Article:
Trickster VR just quietly snuck onto the Playstation VR platform recently – time to check out this dungeon crawler, which has been making waves on Steam since its early access launch.
Speaking of which, Trickster VR on Steam is actually still in early access, where it’s been for over two years now. In a way the Playstation VR is getting the finish version early, but they’re also getting a different game – or rather a different version of it. While the PC version on Steam is dubbed “Trickster VR: Co-op Dungeon Crawler”, Playstation users will have to do without co-op in their version – it was axed for technical reasons, most likely related to the requirement of running the game on a standard PS4. So yes, I can see a large part of the community already hating on the game for this reason, and since it’s marketed as “co-op” on PC I see their point – but we’ll try to judge the game on its merits as a single player game.
Trickster VR is not a dungeon crawler in the sense of the recently-released Bard’s Tale IV, but rather a VR/first person version of games like Diablo. Armed with a selection of knives, melee and ranged weapons, you take on hordes upon hordes of orcs. There’s plenty of loot to be gathered as you mow them down, and the levels you fight in are procedurally generated rather than narratively driven.
Unlike Diablo, there’s no grand tale you take part in, but Trickster VR does feature levels and quest objectives in its Adventure mode. A sense of progression comes in the shape of an increasing difficulty level for the objectives, which also differ in nature – though they ultimately all boil down to combat scenarios. If you want to completely do away with questing, there is also a Wave Attack mode that just unleashes wave after wave of fantasy creatures upon you.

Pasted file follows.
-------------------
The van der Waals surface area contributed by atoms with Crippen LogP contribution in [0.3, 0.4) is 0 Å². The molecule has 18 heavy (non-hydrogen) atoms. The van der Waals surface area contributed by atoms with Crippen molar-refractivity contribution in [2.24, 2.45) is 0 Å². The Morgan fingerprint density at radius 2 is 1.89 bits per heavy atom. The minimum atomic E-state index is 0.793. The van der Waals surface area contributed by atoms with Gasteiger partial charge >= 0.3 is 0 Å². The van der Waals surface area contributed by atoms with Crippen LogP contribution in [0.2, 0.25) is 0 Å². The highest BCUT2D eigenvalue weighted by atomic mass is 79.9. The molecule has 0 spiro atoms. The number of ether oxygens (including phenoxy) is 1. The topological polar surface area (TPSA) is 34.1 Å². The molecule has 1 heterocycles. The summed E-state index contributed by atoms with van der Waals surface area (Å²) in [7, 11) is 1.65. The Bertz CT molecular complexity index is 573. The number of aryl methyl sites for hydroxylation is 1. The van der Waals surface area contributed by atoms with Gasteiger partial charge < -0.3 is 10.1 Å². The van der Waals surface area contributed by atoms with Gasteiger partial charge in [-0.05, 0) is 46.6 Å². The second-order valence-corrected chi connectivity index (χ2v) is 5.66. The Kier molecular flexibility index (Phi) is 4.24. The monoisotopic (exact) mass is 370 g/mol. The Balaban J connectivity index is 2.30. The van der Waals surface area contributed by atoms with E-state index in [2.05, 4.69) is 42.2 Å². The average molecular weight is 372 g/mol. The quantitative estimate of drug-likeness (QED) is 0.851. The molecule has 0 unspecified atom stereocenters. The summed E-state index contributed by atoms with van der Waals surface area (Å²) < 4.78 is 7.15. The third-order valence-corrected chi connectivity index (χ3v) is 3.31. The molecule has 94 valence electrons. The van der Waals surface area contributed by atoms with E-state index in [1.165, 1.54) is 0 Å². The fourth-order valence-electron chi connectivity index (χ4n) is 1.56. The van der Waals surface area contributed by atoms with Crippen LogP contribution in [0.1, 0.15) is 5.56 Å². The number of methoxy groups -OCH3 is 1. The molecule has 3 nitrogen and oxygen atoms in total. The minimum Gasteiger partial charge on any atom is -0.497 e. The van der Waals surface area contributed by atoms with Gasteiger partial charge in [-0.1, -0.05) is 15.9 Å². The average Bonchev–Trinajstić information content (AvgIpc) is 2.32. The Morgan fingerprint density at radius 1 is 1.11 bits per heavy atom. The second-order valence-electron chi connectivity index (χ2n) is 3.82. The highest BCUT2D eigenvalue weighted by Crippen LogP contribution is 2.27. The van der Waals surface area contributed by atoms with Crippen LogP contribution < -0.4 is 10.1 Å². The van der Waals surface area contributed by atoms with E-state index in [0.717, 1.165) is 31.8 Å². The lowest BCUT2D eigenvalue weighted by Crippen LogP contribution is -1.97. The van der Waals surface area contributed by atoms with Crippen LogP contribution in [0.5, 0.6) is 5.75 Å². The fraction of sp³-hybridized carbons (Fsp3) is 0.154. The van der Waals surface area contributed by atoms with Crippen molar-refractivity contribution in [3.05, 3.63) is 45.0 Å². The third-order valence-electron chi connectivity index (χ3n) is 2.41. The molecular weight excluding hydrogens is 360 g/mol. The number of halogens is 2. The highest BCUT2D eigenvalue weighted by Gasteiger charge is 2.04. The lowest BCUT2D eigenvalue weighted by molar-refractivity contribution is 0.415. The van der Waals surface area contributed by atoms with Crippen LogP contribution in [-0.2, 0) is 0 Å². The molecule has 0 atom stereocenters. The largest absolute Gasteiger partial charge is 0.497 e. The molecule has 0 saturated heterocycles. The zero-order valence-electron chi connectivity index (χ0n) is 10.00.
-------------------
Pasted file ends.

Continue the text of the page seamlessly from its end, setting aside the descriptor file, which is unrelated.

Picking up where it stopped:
Movement in Trickster VR takes a little getting used to, as you can’t move and turn at the same time (a limitation of the Move controller). Combat itself works great though, as hacking and slashing with an axe is a great fit for the Move and shooting arrows also feels natural. Switching weapons is easy, and your in-game character also wears a belt from which you can effortlessly grab and throw knives as well.
With the combat being so much fun, it’s a shame that Trickster VR feels a little like a hollow shell. I could have easily enjoyed it without any kind of co-op mode, but would have expected more fleshed out single player-oriented features like a story-driven campaign instead. In its current form, Trickster VR feels like it simulates a great VR dungeon crawler RPG, rather than living up to being one. It’s a shame that Sony’s hardware restrictions are partly to blame for this, as even though it provides fun VR combat Trickster VR on the Playstation VR isn’t as enjoyable as its PC-based cousin.